15. 15. Sociological Criticism <ul><li>Examines literature in the cultural, economic, and political context in which it is written or received </li></ul><ul><ul><li>Art not created in a vacuum </li></ul></ul><ul><ul><li>Relationship between author and society </li></ul></ul><ul><ul><ul><li>Social status of author </li></ul></ul></ul><ul><ul><ul><li>Social content of a work (values presented) </li></ul></ul></ul><ul><ul><ul><li>Role of audience in shaping literature </li></ul></ul></ul>
  16. 16. Sociological cont’d… <ul><li>Marxist criticism </li></ul><ul><ul><li>Economic and political elements of art </li></ul></ul><ul><ul><li>Explores ideological content of literature </li></ul></ul><ul><ul><li>Content determines form; therefore all art is political </li></ul></ul><ul><ul><li>DANGER: imposing critic’s politics on work in question can sway evaluation based on how closely (or not) the work endorses ideology </li></ul></ul><ul><ul><li>VALUE: illuminates political and economic dimensions of literature that other approaches may overlook </li></ul></ul>
  17. 17. Gender Criticism <ul><li>Examines how sexual identity influences the creation and reception of literary works </li></ul><ul><li>Began with feminist movement </li></ul><ul><ul><li>Influenced by sociology, psychology, and anthropology </li></ul></ul><ul><ul><li>Feminist critics see a world saturated with “male-produced” assumptions </li></ul></ul><ul><ul><li>Seek to correct imbalance by battling patriarchal attitudes </li></ul></ul>
  18. 18. Gender cont’d… <ul><li>Feminist criticism analyzes how an author’s gender influences ideas </li></ul><ul><li>Also, how sexual identity influences reader </li></ul><ul><ul><li>Reader sees text through eyes of his or her sex </li></ul></ul><ul><li>Examination of social forces responsible for gender inequality </li></ul>
  19. 19. Gender cont’d… <ul><li>Gender criticism expands beyond original feminist perspective </li></ul><ul><ul><li>Different sexual orientations </li></ul></ul><ul><ul><li>Men’s movement </li></ul></ul><ul><ul><ul><li>Not rejection of feminism, but a contemporary rediscovery of masculinity </li></ul></ul></ul>
  20. 20. Deconstructionist Criticism <ul><li>Rejects traditional assumption that language can accurately represent reality </li></ul><ul><ul><li>Language fundamentally unstable </li></ul></ul><ul><ul><li>Literary texts, therefore, have no fixed meaning </li></ul></ul><ul><li>“ Signs” cannot coincide with what is “signified” </li></ul><ul><ul><li>i.e., the actual expression ≠ what’s being expressed </li></ul></ul>
  21. 21. Deconstructionist cont’d.. <ul><li>Attention shifts from what is being said to how language is being used in a text </li></ul><ul><li>Paradox: Deconstructionist criticism often resembles formalist </li></ul><ul><ul><li>Both involve close reading </li></ul></ul><ul><li>BUT: decon. critics break text down into mutually irreconcilable positions </li></ul>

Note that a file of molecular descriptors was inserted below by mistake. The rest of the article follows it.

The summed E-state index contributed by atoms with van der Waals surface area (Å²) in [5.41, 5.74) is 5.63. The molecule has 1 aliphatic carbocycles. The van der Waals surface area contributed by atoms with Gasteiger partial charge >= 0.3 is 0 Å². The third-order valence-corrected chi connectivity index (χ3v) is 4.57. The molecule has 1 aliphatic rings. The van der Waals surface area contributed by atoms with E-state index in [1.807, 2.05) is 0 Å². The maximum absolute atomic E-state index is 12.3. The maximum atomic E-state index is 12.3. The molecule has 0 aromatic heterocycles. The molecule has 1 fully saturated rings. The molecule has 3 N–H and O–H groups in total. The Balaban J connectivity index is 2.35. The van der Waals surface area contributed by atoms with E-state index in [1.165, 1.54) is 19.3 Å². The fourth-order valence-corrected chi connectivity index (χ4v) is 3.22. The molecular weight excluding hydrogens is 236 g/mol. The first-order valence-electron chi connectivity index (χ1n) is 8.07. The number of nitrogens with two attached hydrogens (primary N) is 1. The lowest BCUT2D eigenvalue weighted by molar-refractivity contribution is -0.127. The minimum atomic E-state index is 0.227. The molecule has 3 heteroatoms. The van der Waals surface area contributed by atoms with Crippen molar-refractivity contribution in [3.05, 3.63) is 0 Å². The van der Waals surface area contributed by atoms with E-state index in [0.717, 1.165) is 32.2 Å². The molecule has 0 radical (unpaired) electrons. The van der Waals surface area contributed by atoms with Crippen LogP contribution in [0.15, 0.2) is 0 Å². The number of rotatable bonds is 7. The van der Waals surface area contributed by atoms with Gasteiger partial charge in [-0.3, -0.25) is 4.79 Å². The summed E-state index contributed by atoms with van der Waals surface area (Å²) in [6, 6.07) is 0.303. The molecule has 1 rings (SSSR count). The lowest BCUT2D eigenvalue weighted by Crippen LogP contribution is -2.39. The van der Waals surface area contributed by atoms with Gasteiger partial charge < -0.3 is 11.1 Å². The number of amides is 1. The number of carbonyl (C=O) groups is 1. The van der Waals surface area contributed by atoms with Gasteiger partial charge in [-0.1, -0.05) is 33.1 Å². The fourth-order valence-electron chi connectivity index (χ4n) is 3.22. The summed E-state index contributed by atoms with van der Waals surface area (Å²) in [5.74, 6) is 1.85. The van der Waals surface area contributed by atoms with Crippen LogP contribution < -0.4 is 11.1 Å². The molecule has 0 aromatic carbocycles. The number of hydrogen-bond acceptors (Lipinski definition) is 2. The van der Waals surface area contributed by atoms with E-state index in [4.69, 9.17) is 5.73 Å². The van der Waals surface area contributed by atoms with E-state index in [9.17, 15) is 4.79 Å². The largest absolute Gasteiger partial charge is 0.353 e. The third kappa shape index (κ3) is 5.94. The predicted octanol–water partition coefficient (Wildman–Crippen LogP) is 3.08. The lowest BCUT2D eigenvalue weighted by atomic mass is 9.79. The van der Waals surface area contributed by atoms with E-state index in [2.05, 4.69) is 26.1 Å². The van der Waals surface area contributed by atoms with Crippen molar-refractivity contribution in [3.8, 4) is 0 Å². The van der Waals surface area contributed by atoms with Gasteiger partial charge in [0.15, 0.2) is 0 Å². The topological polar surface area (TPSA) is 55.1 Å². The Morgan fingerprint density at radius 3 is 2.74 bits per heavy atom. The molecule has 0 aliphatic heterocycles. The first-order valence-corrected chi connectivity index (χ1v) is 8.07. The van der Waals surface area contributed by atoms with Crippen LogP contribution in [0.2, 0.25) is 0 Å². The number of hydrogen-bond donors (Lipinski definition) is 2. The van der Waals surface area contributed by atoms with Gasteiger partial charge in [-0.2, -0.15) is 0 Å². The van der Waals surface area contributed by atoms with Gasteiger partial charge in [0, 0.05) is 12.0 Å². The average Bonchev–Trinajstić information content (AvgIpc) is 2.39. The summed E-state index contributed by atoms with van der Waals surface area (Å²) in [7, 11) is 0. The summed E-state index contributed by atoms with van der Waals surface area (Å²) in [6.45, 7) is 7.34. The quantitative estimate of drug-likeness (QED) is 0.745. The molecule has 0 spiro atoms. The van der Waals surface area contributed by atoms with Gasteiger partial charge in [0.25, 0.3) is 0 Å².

22. 22. Deconstructionist cont’d.. <ul><li>REJECTION of myth that authors control language </li></ul><ul><ul><li>Roland Barthes and Michel Foucault call for the “death of the author” </li></ul></ul><ul><ul><ul><li>No author, no matter how brilliant, can fully control the meaning of a text </li></ul></ul></ul><ul><ul><ul><li>They have also called for death of literature as a special category of writing </li></ul></ul></ul><ul><ul><ul><ul><li>Merely words on a page; all texts equally untrustworthy </li></ul></ul></ul></ul><ul><ul><ul><ul><li>Therefore, literature deserves no status as art </li></ul></ul></ul></ul><ul><li>No truths; only rival interpretations </li></ul>
  23. 23. Cultural Studies <ul><li>Relatively recent interdisciplinary field of academic study (not solely associated with literary texts) </li></ul><ul><li>Not a study of fixed, aesthetic objects, but of DYNAMIC SOCIAL PROCESSES </li></ul><ul><ul><li>Challenge: to identify and understand the complex forms and effects of the process of culture </li></ul></ul>
  24. 24. Cultural Studies cont’d… <ul><li>DEEPLY anti-formalist </li></ul><ul><ul><li>Investigates complex relationship among history, politics, and literature </li></ul></ul><ul><ul><li>Rejects notion that literature exists in an aesthetic realm separate from ethical and political categories </li></ul></ul><ul><li>A political enterprise that views literary analysis as a means of furthering social justice </li></ul><ul><li>Commitment to examining issues of race, class, and gender as well as “shifting” the canon </li></ul>
  25. 25. Credits <ul><li>Kennedy, X.J. and Gioia, D., eds. Literature: An Introduction to Fiction, Poetry, and Drama . Eighth edition. New York: Longman, 2002. </li></ul><ul><li>All images courtesy of Google Images </li></ul>
  26. 26. THE END <ul><li>Deconstructionist, Jacques Derrida </li></ul><ul><li>1930-2004 </li></ul><ul><li>Or is it…? </li></ul>